Your Research will Thank you
“I have met young scholars who are not familiar with earlier literature and they think that older works are not as good as newer ones. That is simply not true. Many old scientific papers were very well-written, applied the same scientific rigour, and their processes were just as valid as today’s experiments. They can be very valuable to any researcher.”
–Iain Clarke, Professor and head of the Department of Physiology at the Faculty of Medicine, Nursing & Health Sciences, Monash University, Australia
Who says science gets old? You can’t possibly believe that – do you want someone to think at some point that your research is old? Of course you don’t. It’s wise not to believe books and journal articles that are 10, 20, 30 or more years old are, well, old. The lessons of science have much to teach us, as Professor Clarke so clearly states.
Reading the history and developments of a particular science is time well spent. Whether you call it a literature review, a literature survey or prior art, there are huge benefits to making time to “search the stacks.” Consider these three reasons:
- You’ll develop a rich, full and comprehensive body of knowledge. Reading the older stuff shows that you’ve done your homework. You’ll avoid repeating work that has already been done. You’ll demonstrate what is already known about a topic, show how extensive the research that has already been done is, and show the gap your own research intends to fill. Knowing what, and who, came before is where you begin to (or further) establish your own expertise.
- You’ll discover supporting research from other disciplines that you might not have known about. References to foundational literature in the books and articles you read may open vistas to other disciplines that influenced the original work. These references may lead you to look for collaborators outside of your own domain expertise, ensuring you have a multidisciplinary view to your project.
- It’s good practice. Knowing how to get a solid grounding in your field through a literature review is important for a career in either academia or industry. Honing this skill shows you are resourceful and thorough. And by reading all the published literature you can discover on your chosen topic, you’ll begin to recognize well-written discourse, which, in turn, may influence your own approach to writing or communicating about your work.
The importance of extensive literature study in any field and especially in a multidisciplinary field can be understood by reading the experiences of top researchers who insist that ““Particularly if you are embarking on interdisciplinary research work, the latest scientific articles from different disciplines will aid you in your preparation for your investigation and the eventual publication of your results,” he (Dr. Bikramjit Basu, Professor at the Indian Institute of Science, Bangalore, works extensively in the area of material science) notes. “Personally, reading scientific papers has helped me tremendously. For example, through journal articles, I was able to study the fundamentals of biological science, which has enabled me to contribute to the field of biomaterials. Today, I am India’s top author in this area.”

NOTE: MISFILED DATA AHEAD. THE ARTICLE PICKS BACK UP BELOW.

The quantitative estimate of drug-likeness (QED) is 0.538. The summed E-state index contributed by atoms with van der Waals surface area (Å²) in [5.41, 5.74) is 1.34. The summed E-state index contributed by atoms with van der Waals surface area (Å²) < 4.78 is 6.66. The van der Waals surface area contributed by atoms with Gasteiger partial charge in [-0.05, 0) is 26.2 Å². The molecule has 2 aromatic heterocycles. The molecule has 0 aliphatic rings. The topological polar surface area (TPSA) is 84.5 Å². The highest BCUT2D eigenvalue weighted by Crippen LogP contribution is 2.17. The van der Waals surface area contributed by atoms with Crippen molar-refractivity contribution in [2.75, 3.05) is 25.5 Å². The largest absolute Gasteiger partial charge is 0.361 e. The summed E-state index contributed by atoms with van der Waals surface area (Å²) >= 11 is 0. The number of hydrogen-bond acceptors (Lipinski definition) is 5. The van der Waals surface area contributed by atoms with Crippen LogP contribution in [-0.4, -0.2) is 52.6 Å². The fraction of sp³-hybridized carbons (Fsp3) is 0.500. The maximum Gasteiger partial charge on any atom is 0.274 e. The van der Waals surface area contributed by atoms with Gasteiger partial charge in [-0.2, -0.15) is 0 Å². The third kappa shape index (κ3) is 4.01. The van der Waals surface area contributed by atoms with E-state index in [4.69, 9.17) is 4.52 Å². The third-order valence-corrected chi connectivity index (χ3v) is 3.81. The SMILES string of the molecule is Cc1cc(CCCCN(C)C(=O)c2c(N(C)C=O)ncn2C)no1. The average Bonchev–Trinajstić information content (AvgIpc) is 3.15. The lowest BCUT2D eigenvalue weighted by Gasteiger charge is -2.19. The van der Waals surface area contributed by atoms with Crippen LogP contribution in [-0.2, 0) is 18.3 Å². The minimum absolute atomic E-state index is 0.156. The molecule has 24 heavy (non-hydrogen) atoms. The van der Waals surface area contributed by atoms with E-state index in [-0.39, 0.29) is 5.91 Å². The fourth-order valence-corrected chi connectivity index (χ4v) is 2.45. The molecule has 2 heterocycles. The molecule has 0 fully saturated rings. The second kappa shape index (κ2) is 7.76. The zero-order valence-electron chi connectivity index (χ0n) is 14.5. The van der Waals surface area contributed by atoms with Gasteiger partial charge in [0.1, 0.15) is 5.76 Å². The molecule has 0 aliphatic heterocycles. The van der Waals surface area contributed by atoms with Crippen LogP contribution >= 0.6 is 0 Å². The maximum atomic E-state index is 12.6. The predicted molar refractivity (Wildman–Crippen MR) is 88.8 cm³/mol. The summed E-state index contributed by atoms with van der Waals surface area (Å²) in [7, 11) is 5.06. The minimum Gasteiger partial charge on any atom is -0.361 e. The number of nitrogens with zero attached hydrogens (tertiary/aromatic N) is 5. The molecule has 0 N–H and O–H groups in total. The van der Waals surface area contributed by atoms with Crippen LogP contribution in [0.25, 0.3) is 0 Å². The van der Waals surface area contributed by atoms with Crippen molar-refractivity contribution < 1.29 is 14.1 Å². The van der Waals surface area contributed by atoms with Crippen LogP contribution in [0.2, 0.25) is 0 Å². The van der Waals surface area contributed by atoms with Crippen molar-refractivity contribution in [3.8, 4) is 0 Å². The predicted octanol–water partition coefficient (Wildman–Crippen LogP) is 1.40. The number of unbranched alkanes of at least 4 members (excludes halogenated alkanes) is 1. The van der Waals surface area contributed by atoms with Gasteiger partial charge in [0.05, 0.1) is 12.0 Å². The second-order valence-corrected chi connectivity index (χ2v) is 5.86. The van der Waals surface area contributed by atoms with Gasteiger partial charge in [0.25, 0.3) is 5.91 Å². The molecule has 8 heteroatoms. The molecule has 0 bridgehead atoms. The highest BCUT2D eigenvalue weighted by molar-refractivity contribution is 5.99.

““I can’t emphasize enough on the importance of scientific literature that dates back 20 or 30 years ago…. you are able to present a well-researched discourse that are inclusive and credible. “
Dr. Pujawan, a Professor of Supply Chain Engineering and Head of Graduate Programme at the Department of Industrial Engineering, Sepuluh Nopember Institute of Technology (ITS), Surabaya, Indonesia, shared how Pre-1995 articles have catalysed new areas of research. “The research that I have been doing is rooted in knowledge development that took place as early as the 1950s. By having a good track on the development from its early stage, a researcher like me would know more accurately the evolution of a particular issue, focus, approach/methodology, and the findings of what other (and earlier) researchers have done. Research is about contributing to the knowledge gap. If we only look at literature from the past five years, it is possible that we may repeat something that other people have done ten years before.”
Professor Iain Clarke, Professor and the head of the Department of Physiology at the Faculty of Medicine, Nursing & Health Sciences, Monash University, Australia says,
“I have met young scholars who are not familiar with earlier literature and they think that older works are not as good as newer ones. That is simply not true. Many older scientific papers were very well-written, applied the same scientific rigour, and their processes were just as valid as today’s experiments. They are very valuable to any researcher.”
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Source : https://blog.sciencedirect.com
It’s time to get started. Try a search on ScienceDirect today and discover years’ worth of science to inspire your own growing body of knowledge. Your research will thank you.